ii)          Implementation and application of the law


The general public view is that there is a need to tighten laws, ensure more convictions and impose stricter sentences. The Acting Deputy Chief Justice highlighted that it is important for courts to break down patriarchy by implementing measures within the court rooms that are victim- and gender-sensitive, and prevent second trauma and humiliation of survivors by protecting their rights. She emphasised that there is an urgent need to formalise norms, that give the necessary protection, respect and dignity to women during the hearing of these cases. Further, there should be standardisation of procedures that give effect to these norms across all courts.


She emphasized the need to make provisions for survivors (of sexual assault or rape) to testify in camera or through intermediaries; and through anonymization. This is to inhibit cross examinations of rape survivors by the defence team and to prevent secondary victimisation or trauma.The Acting Deputy Chief Justice stated that there has been an improvement in the manner in which judges and magistrates approach these cases. However, she stated that there is room for improvement. Further, she highlighted that the Judiciary needs to strive for better court procedures, in order to make the process of seeking justice accessible and trauma-free for women and children.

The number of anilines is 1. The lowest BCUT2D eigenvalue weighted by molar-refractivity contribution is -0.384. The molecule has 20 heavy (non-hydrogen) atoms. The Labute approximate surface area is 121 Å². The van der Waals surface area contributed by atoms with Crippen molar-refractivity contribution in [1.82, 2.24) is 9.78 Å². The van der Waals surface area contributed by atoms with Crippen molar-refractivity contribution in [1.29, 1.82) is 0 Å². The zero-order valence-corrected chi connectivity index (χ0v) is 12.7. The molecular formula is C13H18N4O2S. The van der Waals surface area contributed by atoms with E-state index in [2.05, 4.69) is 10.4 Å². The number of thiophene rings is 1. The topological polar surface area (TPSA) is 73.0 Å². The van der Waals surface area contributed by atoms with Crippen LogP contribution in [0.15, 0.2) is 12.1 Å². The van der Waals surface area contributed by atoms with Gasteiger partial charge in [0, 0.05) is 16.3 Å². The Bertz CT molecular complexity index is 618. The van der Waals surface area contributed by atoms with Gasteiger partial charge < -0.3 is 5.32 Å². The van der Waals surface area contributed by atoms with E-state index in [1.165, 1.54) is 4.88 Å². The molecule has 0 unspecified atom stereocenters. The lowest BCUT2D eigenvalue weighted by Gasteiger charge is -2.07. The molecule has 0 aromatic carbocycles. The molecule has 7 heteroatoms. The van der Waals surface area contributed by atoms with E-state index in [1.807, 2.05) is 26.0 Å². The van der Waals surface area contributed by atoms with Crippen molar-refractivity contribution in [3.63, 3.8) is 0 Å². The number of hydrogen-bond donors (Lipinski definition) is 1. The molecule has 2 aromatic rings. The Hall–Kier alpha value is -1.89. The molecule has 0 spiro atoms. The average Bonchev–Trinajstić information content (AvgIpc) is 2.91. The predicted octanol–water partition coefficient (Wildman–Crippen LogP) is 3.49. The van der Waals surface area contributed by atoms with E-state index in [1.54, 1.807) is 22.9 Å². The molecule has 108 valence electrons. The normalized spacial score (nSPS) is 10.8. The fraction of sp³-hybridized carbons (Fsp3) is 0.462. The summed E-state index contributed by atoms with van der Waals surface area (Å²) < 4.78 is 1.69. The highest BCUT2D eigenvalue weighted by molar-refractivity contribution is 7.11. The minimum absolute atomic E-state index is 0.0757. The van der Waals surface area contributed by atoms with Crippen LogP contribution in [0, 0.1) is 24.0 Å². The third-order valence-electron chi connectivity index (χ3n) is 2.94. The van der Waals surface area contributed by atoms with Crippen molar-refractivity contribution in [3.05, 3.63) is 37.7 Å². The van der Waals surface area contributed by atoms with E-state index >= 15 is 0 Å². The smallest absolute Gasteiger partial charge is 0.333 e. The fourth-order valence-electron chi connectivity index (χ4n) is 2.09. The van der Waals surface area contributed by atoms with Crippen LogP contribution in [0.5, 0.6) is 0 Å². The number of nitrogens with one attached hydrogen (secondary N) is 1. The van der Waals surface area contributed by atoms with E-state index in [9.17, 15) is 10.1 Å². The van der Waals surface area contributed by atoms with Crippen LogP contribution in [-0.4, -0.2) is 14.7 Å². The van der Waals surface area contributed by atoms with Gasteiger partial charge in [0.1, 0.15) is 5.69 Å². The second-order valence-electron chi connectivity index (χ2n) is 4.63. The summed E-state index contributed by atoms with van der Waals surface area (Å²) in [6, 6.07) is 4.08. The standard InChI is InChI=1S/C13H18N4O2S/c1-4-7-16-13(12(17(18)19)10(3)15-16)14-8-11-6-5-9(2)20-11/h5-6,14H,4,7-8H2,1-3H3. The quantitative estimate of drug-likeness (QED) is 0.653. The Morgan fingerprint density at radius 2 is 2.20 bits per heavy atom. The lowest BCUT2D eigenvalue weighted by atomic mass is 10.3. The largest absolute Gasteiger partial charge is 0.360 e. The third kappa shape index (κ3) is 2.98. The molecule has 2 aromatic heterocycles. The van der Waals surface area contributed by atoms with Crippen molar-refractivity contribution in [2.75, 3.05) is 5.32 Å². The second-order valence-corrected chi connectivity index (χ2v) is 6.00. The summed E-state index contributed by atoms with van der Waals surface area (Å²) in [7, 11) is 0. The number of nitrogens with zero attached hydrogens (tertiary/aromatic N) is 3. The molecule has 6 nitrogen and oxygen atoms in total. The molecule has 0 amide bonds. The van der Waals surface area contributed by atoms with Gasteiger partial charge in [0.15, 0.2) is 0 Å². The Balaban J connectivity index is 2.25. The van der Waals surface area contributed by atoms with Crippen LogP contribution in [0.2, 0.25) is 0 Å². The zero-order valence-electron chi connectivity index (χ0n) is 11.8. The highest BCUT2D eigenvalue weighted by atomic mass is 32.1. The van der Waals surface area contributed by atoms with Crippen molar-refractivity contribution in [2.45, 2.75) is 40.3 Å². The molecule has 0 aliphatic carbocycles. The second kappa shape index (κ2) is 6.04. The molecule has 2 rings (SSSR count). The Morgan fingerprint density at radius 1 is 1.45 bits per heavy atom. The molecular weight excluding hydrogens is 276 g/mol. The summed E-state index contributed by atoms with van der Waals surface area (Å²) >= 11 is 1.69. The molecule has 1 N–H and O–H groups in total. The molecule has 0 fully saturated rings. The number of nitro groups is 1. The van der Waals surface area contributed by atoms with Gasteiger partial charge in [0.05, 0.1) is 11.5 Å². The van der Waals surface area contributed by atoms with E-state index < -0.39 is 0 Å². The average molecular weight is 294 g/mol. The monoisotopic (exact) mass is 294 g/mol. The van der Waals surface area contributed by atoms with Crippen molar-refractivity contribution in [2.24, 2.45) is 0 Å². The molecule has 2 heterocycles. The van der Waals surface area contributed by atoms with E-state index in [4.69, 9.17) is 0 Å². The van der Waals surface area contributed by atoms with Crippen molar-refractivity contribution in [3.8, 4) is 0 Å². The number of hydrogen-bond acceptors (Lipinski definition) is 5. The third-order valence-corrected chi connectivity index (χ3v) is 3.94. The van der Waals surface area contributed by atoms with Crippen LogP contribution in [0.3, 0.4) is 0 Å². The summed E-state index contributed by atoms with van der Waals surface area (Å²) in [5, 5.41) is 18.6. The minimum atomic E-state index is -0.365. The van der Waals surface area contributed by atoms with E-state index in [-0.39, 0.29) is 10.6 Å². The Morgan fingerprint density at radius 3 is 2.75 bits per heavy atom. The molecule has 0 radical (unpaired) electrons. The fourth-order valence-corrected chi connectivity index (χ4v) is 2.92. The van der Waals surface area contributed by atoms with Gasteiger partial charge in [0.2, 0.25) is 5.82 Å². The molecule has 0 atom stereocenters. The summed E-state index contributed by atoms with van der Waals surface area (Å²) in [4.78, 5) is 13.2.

She said that in reassessing and improving the standard procedures it might be beneficial for courts, alongside independent research to follow the international standards and recognised treaties and courts in foreign jurisdiction to find out how the foreign courts have dealt with similar issues. For example, the United Nations office on drugs and crimes compiled a handbook in 2019 for the Judiciary on effective criminal justice responses to GBV against women and girls. This outlines (amongst other things) the conduct of judges when interacting with the survivors. Further, it provides good practices for judicial training and development, and recommends taking a gendered lens when approaching these types of cases.


iii)         The approach (to be) taken by judges and practitioners


Justice Khampepe emphasised that judges need to respect and interact with rape survivors in a manner that promotes their dignity. The wording in the judgements should embrace the lived realities of the survivors and the norms of the community in which they live. Furthermore, it should consider how they may face intersecting power dynamics and inequality; whether it is in their basis of gender, class, race and sexuality.